Immunoassays are a very important tool in bioanalytical and biochemical laboratories. They are used in research, food and environmental monitoring as well as in diagnostic applications. Immunoassays are quite easy to carry out and very specific in terms of quantitative and qualitative significance due to their use of antibodies for detection. Theoretically, each antibody can identify one antigen and binds this antigen with high affinity which explains why one can distinguish so easily between different substances.
In practice, it is not that simple. Although antibodies are very specific and have high affinity for one antigen in particular, often antibodies can also bind with lower affinity to other antigens which are not detected by the assay. This is even observed with very well characterised antibodies known to have a high affinity to the target analyte. Immunoassays suffer from cross reactivity which results in false bands in Western blots, signals in the negative control of an ELISA or a very high background in a protein array. Every false result means more work, additional costs and potentially misdiagnosis of patients.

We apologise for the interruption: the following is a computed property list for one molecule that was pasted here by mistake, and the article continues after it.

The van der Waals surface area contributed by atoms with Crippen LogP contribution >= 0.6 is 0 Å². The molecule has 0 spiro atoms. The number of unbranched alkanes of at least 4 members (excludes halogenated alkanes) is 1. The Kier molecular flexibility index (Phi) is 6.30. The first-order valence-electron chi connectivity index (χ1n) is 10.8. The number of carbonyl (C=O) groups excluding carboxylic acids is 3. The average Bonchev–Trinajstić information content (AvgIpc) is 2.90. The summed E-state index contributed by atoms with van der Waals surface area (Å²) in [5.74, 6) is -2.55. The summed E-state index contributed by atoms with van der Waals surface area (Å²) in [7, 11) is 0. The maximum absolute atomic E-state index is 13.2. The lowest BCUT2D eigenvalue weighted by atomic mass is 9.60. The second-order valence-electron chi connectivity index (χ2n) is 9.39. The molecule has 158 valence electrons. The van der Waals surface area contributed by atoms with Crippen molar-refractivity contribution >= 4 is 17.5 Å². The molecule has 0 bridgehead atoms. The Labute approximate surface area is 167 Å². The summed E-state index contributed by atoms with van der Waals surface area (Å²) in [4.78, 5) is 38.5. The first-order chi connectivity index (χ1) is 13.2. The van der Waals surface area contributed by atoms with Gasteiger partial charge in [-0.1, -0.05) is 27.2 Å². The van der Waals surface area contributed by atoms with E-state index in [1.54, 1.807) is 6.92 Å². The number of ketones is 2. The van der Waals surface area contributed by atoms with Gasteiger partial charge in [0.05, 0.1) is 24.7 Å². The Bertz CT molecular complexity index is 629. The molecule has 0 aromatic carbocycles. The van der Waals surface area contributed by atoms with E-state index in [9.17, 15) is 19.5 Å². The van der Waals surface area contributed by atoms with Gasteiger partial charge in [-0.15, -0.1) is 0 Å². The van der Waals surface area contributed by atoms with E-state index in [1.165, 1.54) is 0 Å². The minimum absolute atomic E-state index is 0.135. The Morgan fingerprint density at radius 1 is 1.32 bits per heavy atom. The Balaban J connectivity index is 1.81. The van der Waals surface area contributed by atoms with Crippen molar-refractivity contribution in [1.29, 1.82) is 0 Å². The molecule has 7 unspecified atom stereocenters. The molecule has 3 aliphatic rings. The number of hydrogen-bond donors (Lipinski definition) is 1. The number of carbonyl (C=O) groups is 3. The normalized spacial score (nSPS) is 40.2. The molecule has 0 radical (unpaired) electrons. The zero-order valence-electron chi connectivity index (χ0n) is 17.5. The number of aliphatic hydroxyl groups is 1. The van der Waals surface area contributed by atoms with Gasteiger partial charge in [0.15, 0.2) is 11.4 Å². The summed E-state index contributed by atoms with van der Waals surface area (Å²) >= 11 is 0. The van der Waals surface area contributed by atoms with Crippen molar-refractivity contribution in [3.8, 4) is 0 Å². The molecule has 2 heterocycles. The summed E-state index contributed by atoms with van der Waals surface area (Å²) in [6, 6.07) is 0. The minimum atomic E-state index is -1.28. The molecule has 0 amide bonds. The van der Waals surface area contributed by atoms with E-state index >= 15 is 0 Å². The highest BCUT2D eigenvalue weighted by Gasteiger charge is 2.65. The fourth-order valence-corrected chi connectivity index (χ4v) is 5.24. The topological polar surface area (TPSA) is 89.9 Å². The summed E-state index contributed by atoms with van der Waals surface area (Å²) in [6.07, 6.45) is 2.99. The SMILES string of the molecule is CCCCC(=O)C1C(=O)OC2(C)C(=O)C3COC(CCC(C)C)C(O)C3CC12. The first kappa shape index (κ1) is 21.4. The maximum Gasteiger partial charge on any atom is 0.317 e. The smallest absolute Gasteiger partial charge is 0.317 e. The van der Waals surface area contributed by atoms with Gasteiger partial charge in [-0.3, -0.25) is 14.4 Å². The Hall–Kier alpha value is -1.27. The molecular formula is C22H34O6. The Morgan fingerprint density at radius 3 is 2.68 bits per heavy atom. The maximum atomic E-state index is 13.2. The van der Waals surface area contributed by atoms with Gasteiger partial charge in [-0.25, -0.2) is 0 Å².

There are several types of these assays including Enzyme linked immunosorbent assays (ELISA), enzyme immunoassays (EIA), Western blotting, radioactive labelled immunoassays (RIA), protein arrays, immunohistochemistry, and immunopolymerasechain reaction (ImmunoPCR). And each of these assays have one drawback in common cross reactivity!
This brochure provides a survey on getting most of these drawbacks under control. To learn more about •Non-specific binding, •Cross reactivity, •Matrix effects, •Anti-Animal-Antibodies, •Heterophilic antibodies, •Interference caused by endogenous components of the specimen, and, how to •Avoiding the interference by applying novel immunoassay buffers download our brochure.